These bras have cups with shorter underwires, less upper-breast coverage, and wide-set straps.

Good for:
  • Settled and shallow breasts to get some mounding
  • Petite women with large breasts due to shorter underwires and reduced cup coverage
  • Women with symmastia due to shorter wires up the center

Not so good for:
  • Pendulous breasts (will probably not look attractive in this style)
  • Omega-shaped breasts because they have too much breast tissue
  • Thin and conical breasts because they will not fill out the cups
  • Women looking for the same support that a full cup bra gives
  • Women with large areolas because they could show along the top bra line
  • Women with sloping shoulders because they will have strap slippage issues
This bra style has a closure in the front instead of the back.

Good for:
  • Women with limited hand movement, or women who can’t get their hands behind their back
  • A smooth looking back due to no hook and eye bumps
  • Wide-set breasts due to wider set cups

Not so good for:
  • Women who are between band sizes or have band size fluctuations because the limited adjustability will make getting a better fit difficult
  • Women with symmastia, splayed breasts or close set breasts because the center panel is narrow
  • Women needing a supportive and anchored center panel
  • Longevity because the band can’t be adjusted – so once the band stretches over time, the bra won’t fit

Front closure bras are popular with many women because they're easy to put on and take off. However, if you've been shopping for one recently, you've probably discovered that there are very few to be found and for good reason. Front closure bras can be limiting since they have only one non-adjusting clasp at the center front. The bra must fit perfectly because it cannot be adjusted. The center front clasp is not as strong or as supportive as a bra with a center panel. Consequently, the bra cups can shift around thus reducing support. Finally, a front closure bra will not last as long because of its inability to adjust tighter.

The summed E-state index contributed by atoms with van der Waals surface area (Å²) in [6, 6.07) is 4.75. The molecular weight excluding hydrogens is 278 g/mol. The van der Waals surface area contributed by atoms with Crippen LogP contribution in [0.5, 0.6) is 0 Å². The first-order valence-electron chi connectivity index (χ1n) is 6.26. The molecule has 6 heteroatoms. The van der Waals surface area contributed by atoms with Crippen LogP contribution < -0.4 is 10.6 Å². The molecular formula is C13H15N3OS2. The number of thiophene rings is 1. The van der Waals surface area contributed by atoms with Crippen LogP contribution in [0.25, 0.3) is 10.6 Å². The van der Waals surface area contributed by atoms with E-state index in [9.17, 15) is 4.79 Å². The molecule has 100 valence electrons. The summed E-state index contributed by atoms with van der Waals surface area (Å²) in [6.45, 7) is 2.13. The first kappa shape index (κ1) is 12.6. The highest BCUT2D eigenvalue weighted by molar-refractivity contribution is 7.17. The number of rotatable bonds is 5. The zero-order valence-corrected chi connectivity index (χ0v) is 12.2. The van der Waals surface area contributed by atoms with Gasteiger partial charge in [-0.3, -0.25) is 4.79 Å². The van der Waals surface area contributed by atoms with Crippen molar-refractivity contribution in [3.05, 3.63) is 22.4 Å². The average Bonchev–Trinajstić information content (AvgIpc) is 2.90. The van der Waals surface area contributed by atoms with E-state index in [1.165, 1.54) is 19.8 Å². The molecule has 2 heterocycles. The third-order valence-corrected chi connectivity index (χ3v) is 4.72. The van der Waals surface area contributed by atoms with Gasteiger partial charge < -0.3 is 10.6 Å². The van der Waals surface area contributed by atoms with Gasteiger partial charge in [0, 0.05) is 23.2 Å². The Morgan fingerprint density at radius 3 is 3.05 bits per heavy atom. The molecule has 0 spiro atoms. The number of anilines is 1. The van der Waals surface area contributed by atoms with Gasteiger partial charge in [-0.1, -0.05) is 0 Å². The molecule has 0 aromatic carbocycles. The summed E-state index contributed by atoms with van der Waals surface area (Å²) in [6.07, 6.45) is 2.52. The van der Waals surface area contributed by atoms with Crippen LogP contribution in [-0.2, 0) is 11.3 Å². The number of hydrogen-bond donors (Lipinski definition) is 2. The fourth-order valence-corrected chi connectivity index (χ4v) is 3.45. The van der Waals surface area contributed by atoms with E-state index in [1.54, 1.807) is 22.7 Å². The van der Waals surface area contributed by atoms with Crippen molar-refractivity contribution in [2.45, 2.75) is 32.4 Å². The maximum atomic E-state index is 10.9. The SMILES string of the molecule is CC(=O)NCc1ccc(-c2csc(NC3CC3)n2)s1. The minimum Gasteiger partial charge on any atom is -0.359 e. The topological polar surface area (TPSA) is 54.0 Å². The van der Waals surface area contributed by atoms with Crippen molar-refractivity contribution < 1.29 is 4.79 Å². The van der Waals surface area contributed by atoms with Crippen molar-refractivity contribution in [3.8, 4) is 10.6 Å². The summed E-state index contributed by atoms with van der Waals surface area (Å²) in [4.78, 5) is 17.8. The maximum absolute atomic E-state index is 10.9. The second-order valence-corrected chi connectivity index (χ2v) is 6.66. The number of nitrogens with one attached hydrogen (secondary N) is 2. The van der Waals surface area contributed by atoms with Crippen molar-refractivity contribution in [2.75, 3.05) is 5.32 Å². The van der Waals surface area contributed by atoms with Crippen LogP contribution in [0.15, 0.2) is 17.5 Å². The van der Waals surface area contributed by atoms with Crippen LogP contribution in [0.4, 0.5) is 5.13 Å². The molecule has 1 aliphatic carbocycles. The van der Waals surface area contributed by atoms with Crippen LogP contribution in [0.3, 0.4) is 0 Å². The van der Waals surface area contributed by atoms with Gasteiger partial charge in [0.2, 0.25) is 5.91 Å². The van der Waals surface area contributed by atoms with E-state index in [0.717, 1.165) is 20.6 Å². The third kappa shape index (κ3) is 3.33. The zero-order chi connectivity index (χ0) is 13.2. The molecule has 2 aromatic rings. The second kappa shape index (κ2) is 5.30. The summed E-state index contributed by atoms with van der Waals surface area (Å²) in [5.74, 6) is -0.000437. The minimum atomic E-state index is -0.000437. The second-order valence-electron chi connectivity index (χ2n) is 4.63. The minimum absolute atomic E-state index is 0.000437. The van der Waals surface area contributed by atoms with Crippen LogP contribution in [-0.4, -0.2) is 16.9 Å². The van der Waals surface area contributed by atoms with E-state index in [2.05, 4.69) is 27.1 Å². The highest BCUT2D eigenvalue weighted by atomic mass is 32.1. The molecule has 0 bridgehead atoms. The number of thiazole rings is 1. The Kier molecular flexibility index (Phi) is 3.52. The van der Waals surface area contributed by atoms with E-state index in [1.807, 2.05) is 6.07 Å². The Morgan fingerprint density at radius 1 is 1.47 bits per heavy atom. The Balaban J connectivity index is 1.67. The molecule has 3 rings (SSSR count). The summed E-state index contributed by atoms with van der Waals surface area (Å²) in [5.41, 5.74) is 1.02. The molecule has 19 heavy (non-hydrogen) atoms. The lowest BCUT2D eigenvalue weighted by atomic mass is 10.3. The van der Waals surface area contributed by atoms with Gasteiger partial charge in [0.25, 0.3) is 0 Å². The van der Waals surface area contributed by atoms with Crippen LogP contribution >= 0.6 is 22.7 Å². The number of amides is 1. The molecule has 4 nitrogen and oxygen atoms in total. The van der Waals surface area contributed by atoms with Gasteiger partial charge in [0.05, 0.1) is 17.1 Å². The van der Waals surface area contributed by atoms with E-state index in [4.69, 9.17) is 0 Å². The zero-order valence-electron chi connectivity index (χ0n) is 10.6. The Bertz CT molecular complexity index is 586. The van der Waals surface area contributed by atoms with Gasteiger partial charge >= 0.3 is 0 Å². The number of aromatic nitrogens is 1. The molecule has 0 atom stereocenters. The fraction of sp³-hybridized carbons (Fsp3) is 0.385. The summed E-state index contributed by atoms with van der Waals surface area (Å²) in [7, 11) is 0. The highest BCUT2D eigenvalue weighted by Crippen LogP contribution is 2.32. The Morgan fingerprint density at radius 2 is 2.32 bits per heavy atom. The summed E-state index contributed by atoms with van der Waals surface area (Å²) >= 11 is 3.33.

Adding to all of this is the fact that front closure bras are the styles about which manufacturers get the most customer complaints. They have the highest return rate and greatest customer dissatisfaction. Rather than making a controversial high return front closure bra, most manufacturers have removed them from their offerings. If you love front closure, just understand that bra manufacturers don’t, and this is why they are hard to find.
This bra style has a band that extends down to the waist or lower.

Good for:
  • Adding to breast distribution and thus reducing stress on shoulders and back
  • Relieving back pain and additional discomfort when standing for long periods
  • Getting a combination of a bra and shapewear all in one
  • Women with a columnar body shape
  • Eliminating bumps from the under bust down

Not so good for:
  • Short-waisted women because they could find the garment too long for their torsos
  • Pear- and tomato-shaped bodies because they could have fit issues – the hips will be too tight, or the tummy will be larger than the band size. One option is to go up a band size and down a cup size to get a more generous fit around the torso
  • Women not wanting their spine curvature to look more pronounced

Longline bras are a fabulous style that seems to have been forgotten by most women. Every woman should have a longline bra in her lingerie wardrobe. Here's a list of reasons why:

  • Smooth lines - virtually eliminates bumps from the neck down
  • Better support - distributes the support over a greater amount of your upper body, thus reducing stress to any one area like shoulders or back
  • Clothes fit better - can reduce you enough around your torso to possibly go down a blouse size
  • Focused support - the design allows for focused support in specific areas such as your tummy, lower back and shoulder blades
  • Feel better - makes you look better in your clothes, thus making you feel better about how you look
This bra style is designed to reduce the projection of your breasts.

Good for:
Not so good for:
  • Women wanting to avoid cleavage
  • Enhancing breast projection
  • Cup sizes larger than a G (not available in these sizes)
  • Those who perspire heavily because the breast tissue is moved toward the underarm
  • Short-waisted women because their breast tissue can be pushed too high up around the neck

Minimizer bras are designed to reduce the projection of the breasts. Large breasted women like a minimizer because they feel it makes them look smaller in the chest and allows them to wear button front blouses without getting that pulled-apart look. However, the minimizer bra style mostly goes up to G cup sizing.